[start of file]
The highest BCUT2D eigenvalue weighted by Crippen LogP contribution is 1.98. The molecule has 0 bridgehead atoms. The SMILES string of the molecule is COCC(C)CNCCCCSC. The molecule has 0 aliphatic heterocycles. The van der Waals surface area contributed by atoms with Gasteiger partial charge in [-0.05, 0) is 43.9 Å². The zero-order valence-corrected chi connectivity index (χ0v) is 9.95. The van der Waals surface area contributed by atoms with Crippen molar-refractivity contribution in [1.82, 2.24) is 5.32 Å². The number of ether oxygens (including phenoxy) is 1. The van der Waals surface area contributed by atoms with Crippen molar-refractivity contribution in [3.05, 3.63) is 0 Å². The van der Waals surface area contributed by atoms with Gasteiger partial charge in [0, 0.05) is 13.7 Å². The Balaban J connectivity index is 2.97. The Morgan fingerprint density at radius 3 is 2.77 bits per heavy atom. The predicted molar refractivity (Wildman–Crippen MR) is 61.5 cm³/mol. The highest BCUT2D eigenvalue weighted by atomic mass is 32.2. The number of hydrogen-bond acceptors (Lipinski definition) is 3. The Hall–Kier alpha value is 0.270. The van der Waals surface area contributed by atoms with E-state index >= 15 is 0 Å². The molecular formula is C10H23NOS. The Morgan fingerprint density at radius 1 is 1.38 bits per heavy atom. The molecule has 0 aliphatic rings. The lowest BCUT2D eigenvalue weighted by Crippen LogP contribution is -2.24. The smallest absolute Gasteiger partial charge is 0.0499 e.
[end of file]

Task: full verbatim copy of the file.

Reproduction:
The highest BCUT2D eigenvalue weighted by Crippen LogP contribution is 1.98. The molecule has 0 bridgehead atoms. The SMILES string of the molecule is COCC(C)CNCCCCSC. The molecule has 0 aliphatic heterocycles. The van der Waals surface area contributed by atoms with Gasteiger partial charge in [-0.05, 0) is 43.9 Å². The zero-order valence-corrected chi connectivity index (χ0v) is 9.95. The van der Waals surface area contributed by atoms with Crippen molar-refractivity contribution in [1.82, 2.24) is 5.32 Å². The number of ether oxygens (including phenoxy) is 1. The van der Waals surface area contributed by atoms with Crippen molar-refractivity contribution in [3.05, 3.63) is 0 Å². The van der Waals surface area contributed by atoms with Gasteiger partial charge in [0, 0.05) is 13.7 Å². The Balaban J connectivity index is 2.97. The Morgan fingerprint density at radius 3 is 2.77 bits per heavy atom. The predicted molar refractivity (Wildman–Crippen MR) is 61.5 cm³/mol. The highest BCUT2D eigenvalue weighted by atomic mass is 32.2. The number of hydrogen-bond acceptors (Lipinski definition) is 3. The Hall–Kier alpha value is 0.270. The van der Waals surface area contributed by atoms with E-state index >= 15 is 0 Å². The molecular formula is C10H23NOS. The Morgan fingerprint density at radius 1 is 1.38 bits per heavy atom. The molecule has 0 aliphatic rings. The lowest BCUT2D eigenvalue weighted by Crippen LogP contribution is -2.24. The smallest absolute Gasteiger partial charge is 0.0499 e.